Friday, June 25, 2010
We just acquired a little gem of nineteenth-century law book advertising: an 8-page brochure from the Edward Thompson Company, extolling the virtues of the American and English Encyclopaedia of Law (1887-96). The publishers called their Encyclopaedia "The Most Wonderful Law Book of the XIX Century," and asserted "If all other Law Books should be destroyed, the world would have lost but little of its legal information."
I thought this was a lot of hyperbole for an encyclopedia I'd never heard of. But lo and behold, 135 libraries in WorldCat still own it, it is available electronically through the Internet Archive and Law Library Microform Consortium, and it went into a second edition in the first decade of the twentieth century.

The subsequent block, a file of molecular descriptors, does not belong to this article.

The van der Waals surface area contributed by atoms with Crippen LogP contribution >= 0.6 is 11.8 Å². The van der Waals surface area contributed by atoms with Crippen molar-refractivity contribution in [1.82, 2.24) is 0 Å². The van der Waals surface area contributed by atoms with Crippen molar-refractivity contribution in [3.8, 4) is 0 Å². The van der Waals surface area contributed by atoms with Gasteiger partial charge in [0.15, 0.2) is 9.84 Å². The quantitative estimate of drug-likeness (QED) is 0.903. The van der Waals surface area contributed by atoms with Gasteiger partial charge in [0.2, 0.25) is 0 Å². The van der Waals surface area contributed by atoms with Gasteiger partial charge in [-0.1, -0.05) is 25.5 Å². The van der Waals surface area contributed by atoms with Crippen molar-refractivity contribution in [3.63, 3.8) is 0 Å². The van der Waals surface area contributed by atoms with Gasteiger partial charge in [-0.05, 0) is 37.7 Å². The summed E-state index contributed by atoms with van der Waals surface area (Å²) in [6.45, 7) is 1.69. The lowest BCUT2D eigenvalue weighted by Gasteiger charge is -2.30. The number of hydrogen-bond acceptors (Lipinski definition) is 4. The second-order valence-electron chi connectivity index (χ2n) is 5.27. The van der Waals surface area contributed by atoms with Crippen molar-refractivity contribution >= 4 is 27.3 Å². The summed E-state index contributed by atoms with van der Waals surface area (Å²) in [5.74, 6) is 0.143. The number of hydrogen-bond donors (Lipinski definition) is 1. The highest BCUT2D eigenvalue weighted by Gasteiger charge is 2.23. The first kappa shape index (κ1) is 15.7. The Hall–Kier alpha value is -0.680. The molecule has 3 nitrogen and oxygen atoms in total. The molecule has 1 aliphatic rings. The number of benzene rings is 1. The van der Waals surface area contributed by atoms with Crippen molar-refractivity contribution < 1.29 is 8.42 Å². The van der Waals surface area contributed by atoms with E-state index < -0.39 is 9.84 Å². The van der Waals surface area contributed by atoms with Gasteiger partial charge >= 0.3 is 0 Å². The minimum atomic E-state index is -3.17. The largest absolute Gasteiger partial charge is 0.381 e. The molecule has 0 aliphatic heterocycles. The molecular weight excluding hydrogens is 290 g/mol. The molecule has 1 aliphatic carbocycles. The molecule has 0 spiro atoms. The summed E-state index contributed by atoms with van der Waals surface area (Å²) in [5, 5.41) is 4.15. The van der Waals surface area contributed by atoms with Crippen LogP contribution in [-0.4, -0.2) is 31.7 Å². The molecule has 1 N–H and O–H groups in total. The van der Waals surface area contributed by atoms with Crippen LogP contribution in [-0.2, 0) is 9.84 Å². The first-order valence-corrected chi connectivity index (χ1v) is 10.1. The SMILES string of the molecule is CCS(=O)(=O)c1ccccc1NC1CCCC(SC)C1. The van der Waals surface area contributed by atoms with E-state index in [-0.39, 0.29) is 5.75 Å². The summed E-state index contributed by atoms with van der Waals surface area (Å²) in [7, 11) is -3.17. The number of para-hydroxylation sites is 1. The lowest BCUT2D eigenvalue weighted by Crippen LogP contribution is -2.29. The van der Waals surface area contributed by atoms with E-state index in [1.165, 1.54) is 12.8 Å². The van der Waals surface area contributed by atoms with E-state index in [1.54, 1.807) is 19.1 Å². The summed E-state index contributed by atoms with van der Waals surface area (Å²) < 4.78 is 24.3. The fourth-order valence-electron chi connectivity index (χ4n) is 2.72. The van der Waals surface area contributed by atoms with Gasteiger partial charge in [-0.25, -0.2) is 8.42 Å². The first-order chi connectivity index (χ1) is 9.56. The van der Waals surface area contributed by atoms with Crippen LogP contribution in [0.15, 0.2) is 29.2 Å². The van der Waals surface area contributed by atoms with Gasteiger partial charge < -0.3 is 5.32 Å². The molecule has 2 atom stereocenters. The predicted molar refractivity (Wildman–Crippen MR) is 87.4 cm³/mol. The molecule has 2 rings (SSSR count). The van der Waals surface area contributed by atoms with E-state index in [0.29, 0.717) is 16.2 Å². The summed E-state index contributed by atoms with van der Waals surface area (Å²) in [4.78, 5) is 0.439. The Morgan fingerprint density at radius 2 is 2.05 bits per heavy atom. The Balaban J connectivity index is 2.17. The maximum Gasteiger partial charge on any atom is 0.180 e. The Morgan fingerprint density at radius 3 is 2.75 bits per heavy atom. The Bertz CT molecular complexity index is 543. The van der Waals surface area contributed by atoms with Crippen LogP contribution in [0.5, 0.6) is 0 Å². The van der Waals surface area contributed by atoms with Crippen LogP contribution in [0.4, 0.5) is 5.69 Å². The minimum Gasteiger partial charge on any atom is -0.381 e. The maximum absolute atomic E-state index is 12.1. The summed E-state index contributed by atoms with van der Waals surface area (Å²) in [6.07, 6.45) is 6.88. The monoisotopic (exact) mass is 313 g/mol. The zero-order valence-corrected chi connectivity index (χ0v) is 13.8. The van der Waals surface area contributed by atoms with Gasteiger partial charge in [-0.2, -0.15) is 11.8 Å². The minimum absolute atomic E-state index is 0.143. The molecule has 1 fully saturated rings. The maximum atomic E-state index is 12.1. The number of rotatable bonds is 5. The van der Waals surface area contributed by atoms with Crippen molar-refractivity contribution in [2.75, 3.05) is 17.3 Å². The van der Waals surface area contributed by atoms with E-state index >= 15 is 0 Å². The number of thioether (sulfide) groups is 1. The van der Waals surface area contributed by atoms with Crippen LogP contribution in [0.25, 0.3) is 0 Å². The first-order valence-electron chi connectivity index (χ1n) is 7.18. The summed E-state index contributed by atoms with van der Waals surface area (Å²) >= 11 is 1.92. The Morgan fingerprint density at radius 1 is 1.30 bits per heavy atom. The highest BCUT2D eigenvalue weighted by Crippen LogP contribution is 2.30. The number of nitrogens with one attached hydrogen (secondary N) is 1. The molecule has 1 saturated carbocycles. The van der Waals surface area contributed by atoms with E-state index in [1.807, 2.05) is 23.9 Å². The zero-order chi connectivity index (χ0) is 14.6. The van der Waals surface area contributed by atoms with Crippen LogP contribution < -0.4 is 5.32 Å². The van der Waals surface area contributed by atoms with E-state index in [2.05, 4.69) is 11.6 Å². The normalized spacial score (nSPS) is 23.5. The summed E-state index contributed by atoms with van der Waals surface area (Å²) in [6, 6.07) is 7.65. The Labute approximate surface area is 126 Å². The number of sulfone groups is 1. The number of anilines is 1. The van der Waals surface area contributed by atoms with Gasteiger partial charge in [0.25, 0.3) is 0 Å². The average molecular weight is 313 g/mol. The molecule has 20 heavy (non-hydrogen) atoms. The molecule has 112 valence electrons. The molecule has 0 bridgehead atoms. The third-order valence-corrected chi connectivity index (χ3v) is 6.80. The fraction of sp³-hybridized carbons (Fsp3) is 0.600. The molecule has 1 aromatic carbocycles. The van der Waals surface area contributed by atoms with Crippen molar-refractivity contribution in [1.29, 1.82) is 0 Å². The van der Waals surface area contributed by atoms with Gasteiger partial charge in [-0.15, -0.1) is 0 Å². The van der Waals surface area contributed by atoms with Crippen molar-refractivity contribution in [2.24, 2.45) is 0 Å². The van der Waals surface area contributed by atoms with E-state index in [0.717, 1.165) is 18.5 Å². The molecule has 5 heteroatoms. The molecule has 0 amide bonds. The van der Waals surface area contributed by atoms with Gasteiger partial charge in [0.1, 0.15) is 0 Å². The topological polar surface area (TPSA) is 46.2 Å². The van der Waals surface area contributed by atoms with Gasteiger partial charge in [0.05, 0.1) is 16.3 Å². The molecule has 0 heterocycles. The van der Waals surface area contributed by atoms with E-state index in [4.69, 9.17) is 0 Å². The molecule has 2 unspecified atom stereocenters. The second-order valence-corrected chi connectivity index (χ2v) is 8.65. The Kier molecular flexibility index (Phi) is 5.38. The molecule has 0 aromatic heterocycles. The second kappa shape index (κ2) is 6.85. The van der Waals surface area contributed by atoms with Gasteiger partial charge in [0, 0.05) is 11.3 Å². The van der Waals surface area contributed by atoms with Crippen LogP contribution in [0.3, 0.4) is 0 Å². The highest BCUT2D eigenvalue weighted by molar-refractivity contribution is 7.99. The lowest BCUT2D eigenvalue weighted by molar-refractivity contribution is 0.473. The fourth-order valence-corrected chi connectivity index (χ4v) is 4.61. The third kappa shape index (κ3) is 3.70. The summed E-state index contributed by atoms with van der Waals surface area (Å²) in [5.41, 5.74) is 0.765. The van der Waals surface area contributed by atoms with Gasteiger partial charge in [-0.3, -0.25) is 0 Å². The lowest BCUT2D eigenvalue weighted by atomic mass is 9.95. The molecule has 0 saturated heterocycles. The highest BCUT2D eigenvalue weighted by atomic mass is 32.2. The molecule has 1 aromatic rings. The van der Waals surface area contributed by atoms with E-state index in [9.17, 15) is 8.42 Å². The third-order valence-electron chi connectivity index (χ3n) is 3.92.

I may not have spent a lot of time reading the Edward Thompson Company's law books, but I sure am a fan of their ads. Besides this one, we own the sheet music for a "Pleading and Practice Grand March" commissioned by the publishers to commemorate its Encyclopedia of Pleading and Practice.
You can view the rest of this ad brochure at our flickr site.
Posted by Karen Beck at 10:11 AM